# K ```42
Solutions Manual x Fluid Mechanics, Sixth Edition
The complete (small-slope) solution to this problem is:
K
h exp[ (U g/Y)1/2 x], where h (Y/Ug)1/2 cotT
Ans.
The formula clearly satisfies the requirement that K 0 if x f. It requires “small slope”
and therefore the contact angle should be in the range 70q T 110q.
1.69 A solid cylindrical needle of diameter
d, length L, and density Un may “float” on a
liquid surface. Neglect buoyancy and assume
a contact angle of 0q. Calculate the maximum diameter needle able to float on the
surface.
Fig. P1.69
Solution: The needle “dents” the surface downward and the surface tension forces are
upward, as shown. If these tensions are nearly vertical, a vertical force balance gives:
S
&brvbar; Fz 0 2YL Ug d2 L, or: d max |
4
8Y
SUg
Ans. (a )
(b) Calculate dmax for a steel needle (SG | 7.84) in water at 20qC. The formula becomes:
d max
8Y
SUg
8(0.073 N/m)
| 0.00156 m | 1.6 mm Ans. (b)
S (7.84 u 998 kg/m3 )(9.81 m/s2 )
1.70 Derive an expression for the capillaryheight change h, as shown, for a fluid of
surface tension Y and contact angle T between two parallel plates W apart. Evaluate
h for water at 20qC if W 0.5 mm.
Solution: With b the width of the plates
into the paper, the capillary forces on each
wall together balance the weight of water
held above the reservoir free surface:
UgWhb 2(Yb cosT ), or: h |
Fig. P1.70
2Y cosT
U gW
Ans.
43
Chapter 1 x Introduction
For water at 20qC, Y | 0.0728 N/m, Ug | 9790 N/m3, and T | 0q. Thus, for W
h
0.5 mm,
2(0.0728 N/m)cos 0q
| 0.030 m | 30 mm Ans.
(9790 N/m3 )(0.0005 m)
1.71* A soap bubble of diameter D1 coalesces with another bubble of diameter D2 to
form a single bubble D3 with the same amount of air. For an isothermal process, express
D3 as a function of D1, D2, patm, and surface tension Y.
Solution: The masses remain the same for an isothermal process of an ideal gas:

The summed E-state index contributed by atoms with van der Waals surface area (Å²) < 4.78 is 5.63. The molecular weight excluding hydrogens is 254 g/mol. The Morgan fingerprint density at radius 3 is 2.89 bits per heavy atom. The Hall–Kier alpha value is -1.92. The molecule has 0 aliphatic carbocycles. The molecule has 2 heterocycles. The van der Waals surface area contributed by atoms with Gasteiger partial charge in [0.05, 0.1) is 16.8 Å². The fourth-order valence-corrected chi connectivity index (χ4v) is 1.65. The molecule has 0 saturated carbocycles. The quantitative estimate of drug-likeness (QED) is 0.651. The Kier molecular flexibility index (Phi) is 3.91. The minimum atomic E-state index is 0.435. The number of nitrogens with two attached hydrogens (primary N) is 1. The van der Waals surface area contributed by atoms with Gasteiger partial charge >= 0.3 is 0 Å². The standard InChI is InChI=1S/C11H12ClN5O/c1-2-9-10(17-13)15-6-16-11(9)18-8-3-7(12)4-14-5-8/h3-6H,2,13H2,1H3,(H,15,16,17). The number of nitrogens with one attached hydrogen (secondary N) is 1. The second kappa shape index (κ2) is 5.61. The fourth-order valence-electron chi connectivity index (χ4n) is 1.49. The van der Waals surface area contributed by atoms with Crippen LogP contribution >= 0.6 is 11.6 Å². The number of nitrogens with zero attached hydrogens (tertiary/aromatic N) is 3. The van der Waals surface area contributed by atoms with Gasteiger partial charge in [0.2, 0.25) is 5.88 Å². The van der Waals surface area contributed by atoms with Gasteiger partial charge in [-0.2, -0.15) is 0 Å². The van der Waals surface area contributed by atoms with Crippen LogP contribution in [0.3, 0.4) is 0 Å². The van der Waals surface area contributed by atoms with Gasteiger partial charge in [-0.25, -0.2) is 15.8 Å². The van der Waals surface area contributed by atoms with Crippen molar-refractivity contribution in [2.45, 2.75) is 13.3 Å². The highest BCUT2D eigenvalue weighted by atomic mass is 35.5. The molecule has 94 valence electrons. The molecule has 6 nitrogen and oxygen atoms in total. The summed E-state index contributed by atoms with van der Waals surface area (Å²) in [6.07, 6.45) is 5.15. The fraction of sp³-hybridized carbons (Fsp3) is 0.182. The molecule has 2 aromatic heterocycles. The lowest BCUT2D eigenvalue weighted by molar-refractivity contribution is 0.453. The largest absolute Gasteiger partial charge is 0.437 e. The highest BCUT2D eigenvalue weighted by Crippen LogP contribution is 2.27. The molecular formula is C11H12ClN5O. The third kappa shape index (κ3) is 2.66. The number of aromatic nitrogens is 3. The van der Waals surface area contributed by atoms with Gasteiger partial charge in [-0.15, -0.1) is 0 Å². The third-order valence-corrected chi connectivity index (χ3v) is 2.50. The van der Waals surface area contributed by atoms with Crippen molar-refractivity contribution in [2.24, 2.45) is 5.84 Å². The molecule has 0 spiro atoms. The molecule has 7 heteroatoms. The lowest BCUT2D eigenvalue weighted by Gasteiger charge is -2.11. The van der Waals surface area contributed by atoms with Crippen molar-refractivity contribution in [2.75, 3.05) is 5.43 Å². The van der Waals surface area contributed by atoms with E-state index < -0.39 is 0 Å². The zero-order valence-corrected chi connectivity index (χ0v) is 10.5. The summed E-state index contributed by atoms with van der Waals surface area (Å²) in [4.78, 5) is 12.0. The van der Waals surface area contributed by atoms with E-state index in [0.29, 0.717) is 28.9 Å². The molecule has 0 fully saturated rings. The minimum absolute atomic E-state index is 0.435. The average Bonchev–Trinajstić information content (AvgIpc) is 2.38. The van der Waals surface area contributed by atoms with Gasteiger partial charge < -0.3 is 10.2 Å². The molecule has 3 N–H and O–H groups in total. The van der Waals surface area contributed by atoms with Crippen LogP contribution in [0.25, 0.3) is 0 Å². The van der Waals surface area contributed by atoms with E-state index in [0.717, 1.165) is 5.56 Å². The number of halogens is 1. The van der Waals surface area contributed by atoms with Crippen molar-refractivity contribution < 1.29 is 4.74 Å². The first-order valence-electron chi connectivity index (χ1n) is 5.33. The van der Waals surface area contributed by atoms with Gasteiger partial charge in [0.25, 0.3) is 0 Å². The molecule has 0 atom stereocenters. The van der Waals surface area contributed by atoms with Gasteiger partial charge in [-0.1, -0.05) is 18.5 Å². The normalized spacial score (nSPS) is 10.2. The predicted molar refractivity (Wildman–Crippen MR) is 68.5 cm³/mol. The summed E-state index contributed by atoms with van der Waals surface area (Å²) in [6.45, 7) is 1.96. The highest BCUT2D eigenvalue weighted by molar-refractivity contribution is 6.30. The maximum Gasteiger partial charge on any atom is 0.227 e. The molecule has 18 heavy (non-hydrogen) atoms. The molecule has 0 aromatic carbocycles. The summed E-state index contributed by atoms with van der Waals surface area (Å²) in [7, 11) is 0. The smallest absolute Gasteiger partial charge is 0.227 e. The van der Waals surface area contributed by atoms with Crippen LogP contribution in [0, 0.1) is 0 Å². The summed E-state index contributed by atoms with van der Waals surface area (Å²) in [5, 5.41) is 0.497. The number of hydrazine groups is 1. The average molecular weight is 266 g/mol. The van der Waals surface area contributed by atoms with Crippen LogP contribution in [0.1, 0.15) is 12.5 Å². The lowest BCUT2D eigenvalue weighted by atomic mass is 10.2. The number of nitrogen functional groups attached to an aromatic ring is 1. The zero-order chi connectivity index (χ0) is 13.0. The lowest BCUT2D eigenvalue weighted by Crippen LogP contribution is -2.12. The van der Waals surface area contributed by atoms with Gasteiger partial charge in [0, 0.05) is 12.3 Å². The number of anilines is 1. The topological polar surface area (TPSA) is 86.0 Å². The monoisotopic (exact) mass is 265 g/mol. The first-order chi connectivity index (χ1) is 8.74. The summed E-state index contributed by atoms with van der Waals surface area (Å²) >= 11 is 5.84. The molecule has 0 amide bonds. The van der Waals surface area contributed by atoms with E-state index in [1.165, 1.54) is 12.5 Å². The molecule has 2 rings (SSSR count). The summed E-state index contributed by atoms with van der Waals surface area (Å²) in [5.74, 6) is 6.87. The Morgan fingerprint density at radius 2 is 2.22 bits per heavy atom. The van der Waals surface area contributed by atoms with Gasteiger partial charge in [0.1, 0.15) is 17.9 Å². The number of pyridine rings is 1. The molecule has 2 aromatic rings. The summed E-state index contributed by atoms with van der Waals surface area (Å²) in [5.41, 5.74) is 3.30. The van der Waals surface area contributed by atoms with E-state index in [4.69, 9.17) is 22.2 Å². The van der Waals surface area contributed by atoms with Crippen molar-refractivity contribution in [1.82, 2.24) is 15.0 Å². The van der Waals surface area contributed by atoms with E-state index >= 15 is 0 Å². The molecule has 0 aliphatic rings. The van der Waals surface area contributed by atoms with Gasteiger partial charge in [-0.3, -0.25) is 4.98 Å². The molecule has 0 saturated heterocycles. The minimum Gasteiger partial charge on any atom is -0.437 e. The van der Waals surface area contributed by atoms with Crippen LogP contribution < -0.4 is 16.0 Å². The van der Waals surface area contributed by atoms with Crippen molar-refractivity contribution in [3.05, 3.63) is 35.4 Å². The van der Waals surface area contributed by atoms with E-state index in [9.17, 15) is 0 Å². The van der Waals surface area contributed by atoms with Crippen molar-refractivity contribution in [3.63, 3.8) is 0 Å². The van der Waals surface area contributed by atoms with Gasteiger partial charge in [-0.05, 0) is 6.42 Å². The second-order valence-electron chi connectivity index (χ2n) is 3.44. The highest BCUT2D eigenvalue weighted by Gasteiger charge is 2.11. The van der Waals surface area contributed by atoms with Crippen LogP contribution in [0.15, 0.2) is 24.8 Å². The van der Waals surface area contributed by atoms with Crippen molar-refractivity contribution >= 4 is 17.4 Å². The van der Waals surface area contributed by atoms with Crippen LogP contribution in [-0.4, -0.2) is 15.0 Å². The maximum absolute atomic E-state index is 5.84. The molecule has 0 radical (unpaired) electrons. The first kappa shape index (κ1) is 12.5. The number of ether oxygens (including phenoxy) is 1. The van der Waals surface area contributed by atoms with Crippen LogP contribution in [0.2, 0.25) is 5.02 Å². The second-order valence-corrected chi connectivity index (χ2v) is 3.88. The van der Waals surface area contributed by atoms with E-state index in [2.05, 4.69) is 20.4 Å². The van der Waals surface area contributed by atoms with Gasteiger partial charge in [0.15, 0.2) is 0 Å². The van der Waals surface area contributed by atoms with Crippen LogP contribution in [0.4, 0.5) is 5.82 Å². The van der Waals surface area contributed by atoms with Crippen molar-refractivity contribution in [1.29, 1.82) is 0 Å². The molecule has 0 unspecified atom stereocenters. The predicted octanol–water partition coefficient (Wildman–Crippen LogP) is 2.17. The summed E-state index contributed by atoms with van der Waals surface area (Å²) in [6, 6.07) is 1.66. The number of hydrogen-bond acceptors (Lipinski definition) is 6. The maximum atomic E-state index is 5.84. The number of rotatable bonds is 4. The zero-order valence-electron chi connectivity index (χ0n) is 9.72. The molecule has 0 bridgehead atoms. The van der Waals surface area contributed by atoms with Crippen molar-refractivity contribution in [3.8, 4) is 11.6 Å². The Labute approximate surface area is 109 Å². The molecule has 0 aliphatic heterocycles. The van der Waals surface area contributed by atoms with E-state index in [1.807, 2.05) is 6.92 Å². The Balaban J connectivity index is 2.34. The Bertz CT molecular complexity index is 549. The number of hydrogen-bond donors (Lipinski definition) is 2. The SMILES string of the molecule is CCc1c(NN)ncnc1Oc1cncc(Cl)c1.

U1X1 U2X2
m1 m2
m3
U3X3 ,
p 4Y/r1 &middot; &sect; S 3 &middot; &sect; pa 4Y/r2 &middot; &sect; S 3 &middot;
or: &uml;&sect; a
&cedil; &uml; D1 &cedil; &uml;
&cedil; &uml; D2 &cedil;
&copy;
RT &sup1; &copy; 6 &sup1; &copy;
RT &sup1; &copy; 6 &sup1;
&sect; pa 4Y/r3 &middot; &sect; S 3 &middot;
&uml;&copy;
&cedil; &uml; D3 &cedil;
RT &sup1; &copy; 6 &sup1;
The temperature cancels out, and we may clean up and rearrange as follows:
pa D33 8YD32
p D
a
3
2
8YD22 pa D13 8YD12
Ans.
This is a cubic polynomial with a known right hand side, to be solved for D3.
1.72 Early mountaineers boiled water to estimate their altitude. If they reach the top and
find that water boils at 84qC, approximately how high is the mountain?
Solution: From Table A-5 at 84qC, vapor pressure pv | 55.4 kPa. We may use this
value to interpolate in the standard altitude, Table A-6, to estimate
z | 4800 m
Ans.
1.73 A small submersible moves at velocity V in 20qC water at 2-m depth, where
ambient pressure is 131 kPa. Its critical cavitation number is Ca | 0.25. At what
velocity will cavitation bubbles form? Will the body cavitate if V 30 m/s and the
water is cold (5qC)?
Solution: From Table A-5 at 20qC read pv
Ca crit
0.25
2(pa pv )
UV2
2.337 kPa. By definition,
2(131000 2337)
, solve Vcrit | 32.1 m/s Ans a (998 kg/m3 )V2
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